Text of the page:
BOSTON (Reuters) - Internet mogul Barry Diller has ended his IAC/InterActiveCorp’s quest to develop Internet search technology to rival that of Google Inc and Microsoft Corp.
IAC’s Ask.com unit said on Tuesday it has decided to buy its Web search results from one of its rivals, but it declined to say which one, citing a clause in the contract.
Ask will lay off 130 engineers who had been dedicated to building the search engine, and also get rid of thousands of computer servers that stored billions of pages of data.
“The development of search as a technology has become commoditized. To continue to invest our own resources to do web search doesn’t make sense because that development is expensive and doesn’t give you a differentiated product,” Ask President Doug Leeds said by telephone.
The move by Ask, a unit of IAC whose revenue has helped IAC post stronger-than-expected profit in its two most recent quarters -- leaves only two key providers of search results: Google and Microsoft. Yahoo withdrew from the business last year when it signed a deal to get its results from Microsoft’s Bing engine. Leeds would not say if Ask was getting its results from either of those companies.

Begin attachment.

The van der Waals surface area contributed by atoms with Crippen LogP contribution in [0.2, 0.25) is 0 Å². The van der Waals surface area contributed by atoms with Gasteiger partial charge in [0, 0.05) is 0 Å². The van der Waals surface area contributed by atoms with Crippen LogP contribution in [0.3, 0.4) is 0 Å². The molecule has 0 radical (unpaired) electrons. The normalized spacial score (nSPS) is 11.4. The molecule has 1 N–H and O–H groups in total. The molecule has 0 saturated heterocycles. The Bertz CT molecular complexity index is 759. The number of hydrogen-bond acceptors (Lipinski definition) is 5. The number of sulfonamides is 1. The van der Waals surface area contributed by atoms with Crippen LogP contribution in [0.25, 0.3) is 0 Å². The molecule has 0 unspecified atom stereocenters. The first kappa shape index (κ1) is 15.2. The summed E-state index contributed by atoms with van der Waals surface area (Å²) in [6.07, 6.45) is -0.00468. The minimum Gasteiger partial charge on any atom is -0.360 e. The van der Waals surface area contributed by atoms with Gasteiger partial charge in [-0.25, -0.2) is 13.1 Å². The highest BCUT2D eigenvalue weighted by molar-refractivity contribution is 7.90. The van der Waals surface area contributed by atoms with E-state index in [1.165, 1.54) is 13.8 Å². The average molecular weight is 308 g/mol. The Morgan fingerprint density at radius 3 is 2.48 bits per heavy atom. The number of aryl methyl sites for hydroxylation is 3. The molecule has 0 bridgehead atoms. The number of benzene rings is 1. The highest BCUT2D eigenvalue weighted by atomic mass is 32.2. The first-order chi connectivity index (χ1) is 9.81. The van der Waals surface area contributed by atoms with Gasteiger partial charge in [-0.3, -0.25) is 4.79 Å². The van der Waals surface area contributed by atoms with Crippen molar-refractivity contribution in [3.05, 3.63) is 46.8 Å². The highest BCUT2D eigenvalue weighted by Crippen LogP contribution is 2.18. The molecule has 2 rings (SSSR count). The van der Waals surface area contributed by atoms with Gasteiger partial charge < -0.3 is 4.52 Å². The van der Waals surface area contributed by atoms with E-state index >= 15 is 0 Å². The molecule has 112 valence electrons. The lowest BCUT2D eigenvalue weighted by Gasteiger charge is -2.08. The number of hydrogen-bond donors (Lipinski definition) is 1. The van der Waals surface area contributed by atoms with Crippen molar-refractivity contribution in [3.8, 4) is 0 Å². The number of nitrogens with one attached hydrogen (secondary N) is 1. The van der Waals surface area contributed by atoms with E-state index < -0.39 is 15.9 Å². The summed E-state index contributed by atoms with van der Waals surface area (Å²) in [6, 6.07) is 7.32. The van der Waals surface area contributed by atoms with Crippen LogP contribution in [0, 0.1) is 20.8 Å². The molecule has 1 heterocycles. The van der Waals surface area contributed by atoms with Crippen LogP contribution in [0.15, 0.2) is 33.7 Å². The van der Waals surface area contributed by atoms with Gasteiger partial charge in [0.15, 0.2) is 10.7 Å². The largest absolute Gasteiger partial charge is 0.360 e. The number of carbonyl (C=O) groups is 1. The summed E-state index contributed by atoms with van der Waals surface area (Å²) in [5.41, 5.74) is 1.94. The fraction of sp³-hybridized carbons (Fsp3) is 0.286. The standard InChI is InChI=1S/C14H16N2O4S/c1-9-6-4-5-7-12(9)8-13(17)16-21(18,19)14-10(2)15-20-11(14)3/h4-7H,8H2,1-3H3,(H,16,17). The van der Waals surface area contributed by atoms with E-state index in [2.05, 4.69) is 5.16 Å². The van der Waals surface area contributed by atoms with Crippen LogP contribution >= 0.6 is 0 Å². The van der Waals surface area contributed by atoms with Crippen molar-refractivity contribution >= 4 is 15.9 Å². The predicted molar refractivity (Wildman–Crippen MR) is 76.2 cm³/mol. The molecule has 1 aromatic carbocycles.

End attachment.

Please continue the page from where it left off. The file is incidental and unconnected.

Leeds said Ask would re-deploy some of the resources it has spent building its own search engine into expanding a popular service that provides answers to specific questions that users key into their browsers.
That’s an area where the No. 4 search provider can differentiate itself from its three bigger competitors, Leeds said.
Shares in New York-based IAC were down 1.5 percent to 28.24 in late afternoon trading on Nasdaq.
Reporting by Jim Finkle; Editing by Tim Dobbyn
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